Masturbation healthy?

Dear Alice,

Is masturbation healthy?

— Hand boy

Dear Hand boy,

The very short answer to your question is yes — stroking the one-eyed snake, polishing your pearl, southern comfort… whatever you call it, masturbation is a healthy (and common) sexual activity that people of any gender may enjoy. Playing with yourself is a fantastic way to discover your own sexual likes and dislikes. You then have the choice of sharing that information with a sexual partner(s) to enhance a sexual encounter or relationship. And, engaging in masturbation has a range of physical, mental, and emotional health benefits. Want more than the short answer? Read on!

Believe it or not, quite a lot of research has been conducted on this subject. And the overall conclusion is that masturbation is universal across nearly all cultures, and it can have a number of positive health outcomes, such as:

  • Relieving stress and releasing tension (including the obvious, sexual tension) — after all, it feels pretty good!
  • Providing a sexual outlet for people who aren’t having sex with a partner (whether by choice or by circumstance).
  • Providing an opportunity for an exciting sexual encounter without the same risk of sexually transmitted infections (STIs) or pregnancy through mutual masturbation (when two or more people masturbate in front of each other).
  • Alleviating pre-menstrual symptoms for some people.
  • Helping to induce sleep, or conversely, helping to start the day with an energized calm.
  • Strengthening muscle tone in the genital region.
  • Promoting a couples' level of sexual satisfaction in their relationship.
  • Providing treatment for some types of sexual dysfunction.
  • Helping people get to know their own bodies better.

List adapted from Planned Parenthood and the Palo Alto Medical Foundation.

One study even found a correlation between ejaculating more often (whether through partnered sex or masturbation) and a lower risk of prostate cancer in men. And while not everyone chooses to masturbate, there's a great deal of information about who does, including:

  • Infants and children: While not necessarily erotic, many infants and children touch their genitals once they learn that the stimulation feels good.
  • Adolescents: The age group most often associated with masturbation, males and females masturbate regularly in their pre-teens and teens.
  • Adults: Married, partnered, or single, adults ages 18 to 59 are actually more likely to masturbate than adolescents. What's more, people with regular sexual partners are more likely to masturbate than people without regular sexual partners.

While masturbation itself can be good for you, there are times when a person might have a negative relationship with solo sex. For example, certain cultures or religions place a stigma on masturbation that associates it with guilt or shame. Additionally, stigmatizing beliefs range from masturbation stunting growth, to causing infertility, and even causing blindness. Worry not; there has been no evidence to back up these claims. Speaking with a health care provider, spiritual leader, or trusted friend may help you sort through any similar concerns around masturbation.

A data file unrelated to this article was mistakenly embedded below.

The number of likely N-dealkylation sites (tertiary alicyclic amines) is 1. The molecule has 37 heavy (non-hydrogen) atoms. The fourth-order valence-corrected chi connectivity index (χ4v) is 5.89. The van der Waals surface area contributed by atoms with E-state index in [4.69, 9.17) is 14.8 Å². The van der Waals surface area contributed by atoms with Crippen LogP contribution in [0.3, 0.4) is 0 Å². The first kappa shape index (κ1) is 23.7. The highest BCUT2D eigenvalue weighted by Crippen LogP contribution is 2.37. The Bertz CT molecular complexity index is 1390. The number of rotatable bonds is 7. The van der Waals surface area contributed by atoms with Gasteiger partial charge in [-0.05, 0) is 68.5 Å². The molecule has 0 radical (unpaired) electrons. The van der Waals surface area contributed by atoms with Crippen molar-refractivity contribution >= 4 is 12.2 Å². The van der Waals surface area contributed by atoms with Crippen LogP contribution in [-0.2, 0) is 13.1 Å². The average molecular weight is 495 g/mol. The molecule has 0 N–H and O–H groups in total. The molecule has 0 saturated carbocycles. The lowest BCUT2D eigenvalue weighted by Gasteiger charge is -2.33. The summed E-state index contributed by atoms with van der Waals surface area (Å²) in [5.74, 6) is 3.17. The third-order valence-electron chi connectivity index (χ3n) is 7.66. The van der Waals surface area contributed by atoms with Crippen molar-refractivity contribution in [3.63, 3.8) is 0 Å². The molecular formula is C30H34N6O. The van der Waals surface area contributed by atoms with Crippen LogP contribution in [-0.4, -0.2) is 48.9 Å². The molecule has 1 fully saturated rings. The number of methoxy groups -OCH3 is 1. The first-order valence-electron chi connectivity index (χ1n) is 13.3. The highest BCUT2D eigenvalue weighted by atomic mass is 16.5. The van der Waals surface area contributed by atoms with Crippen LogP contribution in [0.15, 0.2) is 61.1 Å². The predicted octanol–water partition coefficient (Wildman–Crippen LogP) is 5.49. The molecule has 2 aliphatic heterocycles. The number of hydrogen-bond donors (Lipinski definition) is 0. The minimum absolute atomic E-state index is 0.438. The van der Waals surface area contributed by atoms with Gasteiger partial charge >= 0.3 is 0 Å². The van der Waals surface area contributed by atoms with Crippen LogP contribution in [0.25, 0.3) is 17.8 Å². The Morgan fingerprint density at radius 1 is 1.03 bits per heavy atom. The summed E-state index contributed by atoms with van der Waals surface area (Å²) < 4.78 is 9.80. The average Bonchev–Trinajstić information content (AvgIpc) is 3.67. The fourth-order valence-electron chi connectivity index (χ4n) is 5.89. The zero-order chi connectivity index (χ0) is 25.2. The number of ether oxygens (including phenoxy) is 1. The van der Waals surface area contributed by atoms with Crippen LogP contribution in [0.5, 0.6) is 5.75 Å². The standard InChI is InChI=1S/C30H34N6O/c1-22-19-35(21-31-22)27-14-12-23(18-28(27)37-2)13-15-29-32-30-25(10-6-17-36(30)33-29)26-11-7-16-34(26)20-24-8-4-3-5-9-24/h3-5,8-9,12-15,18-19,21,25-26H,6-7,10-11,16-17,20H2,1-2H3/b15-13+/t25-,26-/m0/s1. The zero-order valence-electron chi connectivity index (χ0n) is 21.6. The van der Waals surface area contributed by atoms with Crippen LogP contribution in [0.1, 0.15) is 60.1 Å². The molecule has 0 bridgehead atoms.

On a different note, some feel the compulsion to masturbate so often that it becomes problematic and interrupts other components of life, including relationships, school, and work. Also, over-masturbation leads to a production of chemicals such as serotonin and dopamine in high amounts. If they remain in the body for an extended period of time, side effects may include lack of concentration, decreased ability to memorize, sleep disturbances, and lethargy. If masturbation begins to interfere with commitments and responsibilities, it may be time to seek help from a mental health professional or health care provider.

If you choose to masturbate, to maximize your pleasure and safety, here are some tips to consider when getting a grip on yourself:

  • If you're using any sex toys to help get the job done, consider throwing a condom on them first — especially if that object will be shared with someone else or enter more than one orifice (use a new condom for each "destination").
  • Plenty of lube equals maximum comfort (and less chafing) — water-based lube is a universally good choice. Some people prefer using lotion on their penis; however, for those with a vagina, avoiding the insertion of lotion, oil, petroleum jelly and other oil-based products in the vagina is advised to reduce the risk of vaginitis.
  • Masturbate when it's enjoyable to you — there's no pressure to do it (or any sexual activity) if you're not in the mood. Try different techniques, positions, times of day, mood music, etc. to learn more about what feels best.

Take a look at some additional Q&As in the Masturbation of the Go Ask Alice! archives.

Here’s to being the star of your own show,

Last updated Aug 11, 2017
Originally published Feb 10, 1995

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